Sunday, November 22, 2009

butternut squash ravioli with brown butter and sage

I started writing this post quite awhile ago, but saved it as a draft, and then forgot about it for awhile, so I thought I should finish it and actually make a new post.

When I worked at Campanile, every once in awhile, we would have butternut squash ravioli on the menu. Every time that we did, I always ate them. These are one of my favorite ravioli! Lately, Justin and I have been on a fresh pasta making kick, so I thought I would try to recreate my favorite Campanile ravioli.

1. take a small-medium sized butternut squash. cut it in half length wise and scoop out the seeds. season with salt and pepper, a few pats of butter, and a couple of sage leaves. stick them in the oven until they are soft and tender and generally roasted looking.
2. take the squash out of the oven and let it cool for a minute. soon after it comes out of the oven, take a fork or a spoon, or whatever device works for you, and remove the squash from the skin. This should be pretty easy, but be careful it is hot! put this in a bowl aside while you make the fresh pasta.
3. fresh pasta is a basic ratio of 1 egg for every 100 grams of flour plus a pinch of salt. 2 or 3 eggs should probably be enough. you can always add more flour, this ratio is a starting point, not an exact measurement, it will depend on the size of the eggs that you use. make a well in the center of the flour and add the eggs. starting with a fork, scramble the eggs, slowly adding flour from the sides. When this is too thick to mix with the fork, it is time to get your hands dirty. start mixing in more flour and kneading with your hands until the dough is a nice smooth consistency, but not sticky.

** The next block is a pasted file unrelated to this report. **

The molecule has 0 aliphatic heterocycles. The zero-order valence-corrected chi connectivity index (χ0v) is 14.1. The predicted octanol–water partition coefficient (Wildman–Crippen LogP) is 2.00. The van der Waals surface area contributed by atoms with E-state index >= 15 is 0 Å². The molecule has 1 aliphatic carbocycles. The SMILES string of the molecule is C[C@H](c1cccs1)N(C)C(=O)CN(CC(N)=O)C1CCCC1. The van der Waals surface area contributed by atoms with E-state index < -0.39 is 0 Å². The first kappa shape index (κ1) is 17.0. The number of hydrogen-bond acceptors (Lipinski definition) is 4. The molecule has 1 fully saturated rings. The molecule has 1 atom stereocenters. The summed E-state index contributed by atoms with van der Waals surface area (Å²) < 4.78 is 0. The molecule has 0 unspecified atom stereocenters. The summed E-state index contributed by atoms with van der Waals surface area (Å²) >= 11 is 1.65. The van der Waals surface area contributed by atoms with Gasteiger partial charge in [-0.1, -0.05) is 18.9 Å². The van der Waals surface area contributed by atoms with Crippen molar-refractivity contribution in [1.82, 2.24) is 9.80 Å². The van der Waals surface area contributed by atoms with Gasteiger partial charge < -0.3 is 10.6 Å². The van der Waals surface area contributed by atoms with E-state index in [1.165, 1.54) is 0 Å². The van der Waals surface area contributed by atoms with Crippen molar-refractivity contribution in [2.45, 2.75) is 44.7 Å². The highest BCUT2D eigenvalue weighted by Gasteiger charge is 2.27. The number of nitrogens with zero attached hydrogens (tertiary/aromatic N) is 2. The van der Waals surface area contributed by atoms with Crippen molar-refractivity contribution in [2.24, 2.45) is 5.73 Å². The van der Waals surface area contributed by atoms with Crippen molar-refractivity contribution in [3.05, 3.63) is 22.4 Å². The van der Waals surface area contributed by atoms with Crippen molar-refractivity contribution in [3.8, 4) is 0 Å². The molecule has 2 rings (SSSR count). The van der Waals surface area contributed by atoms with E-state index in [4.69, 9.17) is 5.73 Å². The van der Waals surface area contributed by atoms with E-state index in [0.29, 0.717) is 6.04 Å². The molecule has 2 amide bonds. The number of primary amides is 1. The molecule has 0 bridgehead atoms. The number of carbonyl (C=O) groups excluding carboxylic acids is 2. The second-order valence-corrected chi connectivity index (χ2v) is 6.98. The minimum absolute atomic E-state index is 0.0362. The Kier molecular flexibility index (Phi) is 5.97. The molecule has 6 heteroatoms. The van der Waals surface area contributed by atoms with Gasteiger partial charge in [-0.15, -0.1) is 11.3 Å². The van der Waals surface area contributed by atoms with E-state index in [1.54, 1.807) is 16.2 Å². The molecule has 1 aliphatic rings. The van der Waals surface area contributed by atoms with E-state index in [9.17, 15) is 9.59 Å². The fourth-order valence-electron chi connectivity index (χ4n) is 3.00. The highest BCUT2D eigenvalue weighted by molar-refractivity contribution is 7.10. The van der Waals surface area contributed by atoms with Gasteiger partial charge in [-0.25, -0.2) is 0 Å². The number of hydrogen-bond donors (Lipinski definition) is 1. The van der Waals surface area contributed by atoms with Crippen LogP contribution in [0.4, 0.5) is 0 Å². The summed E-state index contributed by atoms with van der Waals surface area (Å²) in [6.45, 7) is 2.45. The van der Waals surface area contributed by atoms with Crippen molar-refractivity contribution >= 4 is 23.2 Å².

4. cover the pasta dough with a kitchen towel and set aside. now go back to the squash. I added a small tub of ricotta cheese to the squash and also a few sage leaves chopped up. mix this well until it is smooth.
5. you can roll the pasta out with a pasta machine (easiest), a rolling pin, or if you are in a pinch, you can use an empty wine bottle (my choice). if using a pasta machine, roll it to number 6, if by hand, roll it as thin as you can. make the ravioli by placing a little spoon full of the filling on the pasta, folding it over, pressing around the filling to close it, then cutting around it in your desired shape. 6. the hard part is done. I served these ravioli with a brown butter and sage sauce. brown butter is basically burnt butter. when the fat solids from the butter start to cook, they will produce a really nice nutty flavor that goes with butternut squash really nicely. so, take some butter, put it in a saucepan, and let it burn. don't let it get too hot that it is smoking, you want it brown, not black, and you can use a wooden spoon to scrape the bottom and sides of the pan to get the solids moving around. turn off the heat and throw a few sage leaves in. you can also add a little bit of the pasta cooking water to make it a little saucier, not just butter.
7. boil the ravioli in salted water. they will only take a few minutes, because this is fresh pasta. spoon the ravioli right into the sauce, and serve with a shaving of cheese.

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